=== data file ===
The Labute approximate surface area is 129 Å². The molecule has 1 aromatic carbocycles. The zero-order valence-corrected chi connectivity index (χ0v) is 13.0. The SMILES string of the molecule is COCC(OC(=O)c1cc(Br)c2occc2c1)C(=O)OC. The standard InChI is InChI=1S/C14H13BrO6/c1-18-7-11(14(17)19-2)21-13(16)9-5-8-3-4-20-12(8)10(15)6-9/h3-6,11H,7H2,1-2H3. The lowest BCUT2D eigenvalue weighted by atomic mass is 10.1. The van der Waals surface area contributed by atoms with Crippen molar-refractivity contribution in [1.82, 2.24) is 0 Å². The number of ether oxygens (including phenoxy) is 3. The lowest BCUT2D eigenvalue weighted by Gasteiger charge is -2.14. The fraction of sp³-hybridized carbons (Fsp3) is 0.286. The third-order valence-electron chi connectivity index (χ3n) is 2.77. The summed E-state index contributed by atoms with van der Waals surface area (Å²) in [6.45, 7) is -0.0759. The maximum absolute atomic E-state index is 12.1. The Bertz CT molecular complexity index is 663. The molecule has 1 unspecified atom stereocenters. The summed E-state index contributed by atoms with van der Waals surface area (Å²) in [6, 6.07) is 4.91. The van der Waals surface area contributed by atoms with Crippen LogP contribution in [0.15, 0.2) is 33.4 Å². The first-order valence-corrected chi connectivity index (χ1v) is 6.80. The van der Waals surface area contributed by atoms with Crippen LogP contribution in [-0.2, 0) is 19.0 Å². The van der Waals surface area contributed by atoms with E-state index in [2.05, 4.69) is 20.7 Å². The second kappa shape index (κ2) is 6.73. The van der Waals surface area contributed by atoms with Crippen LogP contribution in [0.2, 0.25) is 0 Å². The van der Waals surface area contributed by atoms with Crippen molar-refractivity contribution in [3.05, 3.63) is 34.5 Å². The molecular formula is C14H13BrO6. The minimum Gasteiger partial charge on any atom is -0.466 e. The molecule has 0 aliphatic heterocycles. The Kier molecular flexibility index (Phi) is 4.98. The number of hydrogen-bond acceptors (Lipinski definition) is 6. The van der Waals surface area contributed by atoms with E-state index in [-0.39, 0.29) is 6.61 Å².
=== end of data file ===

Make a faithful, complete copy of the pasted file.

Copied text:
The Labute approximate surface area is 129 Å². The molecule has 1 aromatic carbocycles. The zero-order valence-corrected chi connectivity index (χ0v) is 13.0. The SMILES string of the molecule is COCC(OC(=O)c1cc(Br)c2occc2c1)C(=O)OC. The standard InChI is InChI=1S/C14H13BrO6/c1-18-7-11(14(17)19-2)21-13(16)9-5-8-3-4-20-12(8)10(15)6-9/h3-6,11H,7H2,1-2H3. The lowest BCUT2D eigenvalue weighted by atomic mass is 10.1. The van der Waals surface area contributed by atoms with Crippen molar-refractivity contribution in [1.82, 2.24) is 0 Å². The number of ether oxygens (including phenoxy) is 3. The lowest BCUT2D eigenvalue weighted by Gasteiger charge is -2.14. The fraction of sp³-hybridized carbons (Fsp3) is 0.286. The third-order valence-electron chi connectivity index (χ3n) is 2.77. The summed E-state index contributed by atoms with van der Waals surface area (Å²) in [6.45, 7) is -0.0759. The maximum absolute atomic E-state index is 12.1. The Bertz CT molecular complexity index is 663. The molecule has 1 unspecified atom stereocenters. The summed E-state index contributed by atoms with van der Waals surface area (Å²) in [6, 6.07) is 4.91. The van der Waals surface area contributed by atoms with Crippen LogP contribution in [0.15, 0.2) is 33.4 Å². The first-order valence-corrected chi connectivity index (χ1v) is 6.80. The van der Waals surface area contributed by atoms with Crippen LogP contribution in [-0.2, 0) is 19.0 Å². The van der Waals surface area contributed by atoms with E-state index in [2.05, 4.69) is 20.7 Å². The second kappa shape index (κ2) is 6.73. The van der Waals surface area contributed by atoms with Crippen LogP contribution in [0.2, 0.25) is 0 Å². The van der Waals surface area contributed by atoms with Crippen molar-refractivity contribution in [3.05, 3.63) is 34.5 Å². The molecular formula is C14H13BrO6. The minimum Gasteiger partial charge on any atom is -0.466 e. The molecule has 0 aliphatic heterocycles. The Kier molecular flexibility index (Phi) is 4.98. The number of hydrogen-bond acceptors (Lipinski definition) is 6. The van der Waals surface area contributed by atoms with E-state index in [-0.39, 0.29) is 6.61 Å².